Summary: "In The Price of Racial Reconciliation, Ronald Walters offers an abundance of riches. This book provides an extraordinarily comprehensive and persuasive set of arguments for reparations, and will be the lens through which meaningful opportunities for reconciliation are viewed in the future. If this book does not lead to the success of the reparations movement, nothing will."--Charles J. Ogletree, Jesse Climenko Professor of Law, Harvard Law School "The Price of Racial Reconciliation is a seminal study of comparative histories and race(ism) in the formation of state structures that prefigure(d) socioeconomic positions of Black peoples in South Africa and the United States. The scholarship is meticulous in brilliantly constructed analysis of the politics of memory, reparations as an immutable principle of justice, imperative for nonracial(ist) democracy, and a regime of racial reconciliation."--James Turner, Professor of African and African American Studies and Founder, Africana Studies and Research Center, Cornell University "A fascinating and pathbreaking analysis of the attempt at racial reconciliation in South Africa which asks if that model is relevant to the contemporary American racial dilemma. An engaging multidisciplinary approach relevant to philosophy, sociology, history, and political science."--William Strickland, Associate Professor of Political Science, W.E.B. Du Bois Department of Afro-American Studies, University of Massachusetts Amherst The issue of reparations in America provokes a lot of interest, but the public debate usually occurs at the level of historical accounting: "Who owes what for slavery?" This book attempts to get past that question to address racial restitution within the framework of larger societal interests. For example, the answer to the "why reparations?" question is more than the moral of payment for an injustice done in the past. Ronald Walters suggests that, insofar as the impact of slavery is still very much with us today and has been reinforced by forms of postslavery oppression, the objective of racial harmony will be disrupted unless it is recognized with the solemnity and amelioration it deserves. The author concludes that the grand narrative of black oppression in the United States-which contains the past and present summary of the black experience-prevents racial reconciliation as long as some substantial form of racial restitution is not seriously considered. This is "the price" of reconciliation. The method for achieving this finding is grounded in comparative politics, where the analyses of institutions and political behaviors are standard approaches. The author presents the conceptual difficulties involved in the project of racial reconciliation by comparing South African Truth and Reconciliation and the demand for reparations in the United States. Ronald Walters is Distinguished Leadership Scholar and Director, African American Leadership Program and Professor of Government and Politics, University of Maryland.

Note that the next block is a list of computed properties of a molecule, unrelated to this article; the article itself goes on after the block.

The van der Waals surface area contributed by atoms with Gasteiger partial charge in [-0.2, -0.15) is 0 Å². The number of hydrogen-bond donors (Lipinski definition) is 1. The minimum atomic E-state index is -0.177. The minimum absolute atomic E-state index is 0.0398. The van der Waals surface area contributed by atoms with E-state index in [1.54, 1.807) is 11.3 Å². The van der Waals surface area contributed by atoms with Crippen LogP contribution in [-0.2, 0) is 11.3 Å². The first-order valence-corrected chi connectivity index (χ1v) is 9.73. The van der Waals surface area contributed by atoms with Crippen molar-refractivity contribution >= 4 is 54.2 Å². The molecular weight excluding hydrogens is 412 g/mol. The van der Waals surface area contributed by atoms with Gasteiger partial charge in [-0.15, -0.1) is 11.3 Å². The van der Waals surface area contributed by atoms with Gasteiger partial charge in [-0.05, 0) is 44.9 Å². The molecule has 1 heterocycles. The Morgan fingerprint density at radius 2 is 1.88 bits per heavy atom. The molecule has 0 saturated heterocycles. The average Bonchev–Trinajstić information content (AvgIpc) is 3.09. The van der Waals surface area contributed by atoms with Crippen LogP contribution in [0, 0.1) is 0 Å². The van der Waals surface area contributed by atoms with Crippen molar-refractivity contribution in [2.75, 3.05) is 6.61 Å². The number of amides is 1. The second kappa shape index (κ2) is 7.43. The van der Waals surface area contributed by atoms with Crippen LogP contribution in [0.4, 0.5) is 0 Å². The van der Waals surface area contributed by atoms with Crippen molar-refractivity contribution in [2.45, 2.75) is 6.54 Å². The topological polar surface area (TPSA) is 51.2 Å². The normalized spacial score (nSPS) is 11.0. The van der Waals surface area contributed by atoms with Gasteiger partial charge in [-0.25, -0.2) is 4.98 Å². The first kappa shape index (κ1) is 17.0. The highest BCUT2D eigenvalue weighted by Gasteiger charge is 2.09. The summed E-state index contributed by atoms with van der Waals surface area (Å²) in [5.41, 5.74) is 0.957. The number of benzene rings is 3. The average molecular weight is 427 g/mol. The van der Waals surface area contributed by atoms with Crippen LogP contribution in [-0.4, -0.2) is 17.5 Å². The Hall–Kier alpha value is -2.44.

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Electronic Book UT Tyler Online